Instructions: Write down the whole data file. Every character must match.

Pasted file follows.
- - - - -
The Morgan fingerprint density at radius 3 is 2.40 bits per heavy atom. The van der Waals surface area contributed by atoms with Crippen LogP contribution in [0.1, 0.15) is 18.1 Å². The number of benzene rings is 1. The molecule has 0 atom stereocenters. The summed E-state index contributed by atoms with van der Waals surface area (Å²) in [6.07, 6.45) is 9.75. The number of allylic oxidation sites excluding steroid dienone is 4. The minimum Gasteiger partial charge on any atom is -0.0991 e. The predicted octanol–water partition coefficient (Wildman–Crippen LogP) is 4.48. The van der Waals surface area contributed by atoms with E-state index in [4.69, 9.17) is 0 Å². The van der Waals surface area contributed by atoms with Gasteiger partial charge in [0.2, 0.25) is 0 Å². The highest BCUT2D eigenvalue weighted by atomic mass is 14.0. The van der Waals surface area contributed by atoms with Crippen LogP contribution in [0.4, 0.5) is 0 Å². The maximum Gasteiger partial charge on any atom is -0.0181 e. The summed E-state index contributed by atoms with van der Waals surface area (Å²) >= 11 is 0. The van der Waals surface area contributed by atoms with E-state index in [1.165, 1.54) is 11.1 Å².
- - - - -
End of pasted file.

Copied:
The Morgan fingerprint density at radius 3 is 2.40 bits per heavy atom. The van der Waals surface area contributed by atoms with Crippen LogP contribution in [0.1, 0.15) is 18.1 Å². The number of benzene rings is 1. The molecule has 0 atom stereocenters. The summed E-state index contributed by atoms with van der Waals surface area (Å²) in [6.07, 6.45) is 9.75. The number of allylic oxidation sites excluding steroid dienone is 4. The minimum Gasteiger partial charge on any atom is -0.0991 e. The predicted octanol–water partition coefficient (Wildman–Crippen LogP) is 4.48. The van der Waals surface area contributed by atoms with E-state index in [4.69, 9.17) is 0 Å². The van der Waals surface area contributed by atoms with Gasteiger partial charge in [0.2, 0.25) is 0 Å². The highest BCUT2D eigenvalue weighted by atomic mass is 14.0. The van der Waals surface area contributed by atoms with Crippen LogP contribution in [0.4, 0.5) is 0 Å². The maximum Gasteiger partial charge on any atom is -0.0181 e. The summed E-state index contributed by atoms with van der Waals surface area (Å²) >= 11 is 0. The van der Waals surface area contributed by atoms with E-state index in [1.165, 1.54) is 11.1 Å².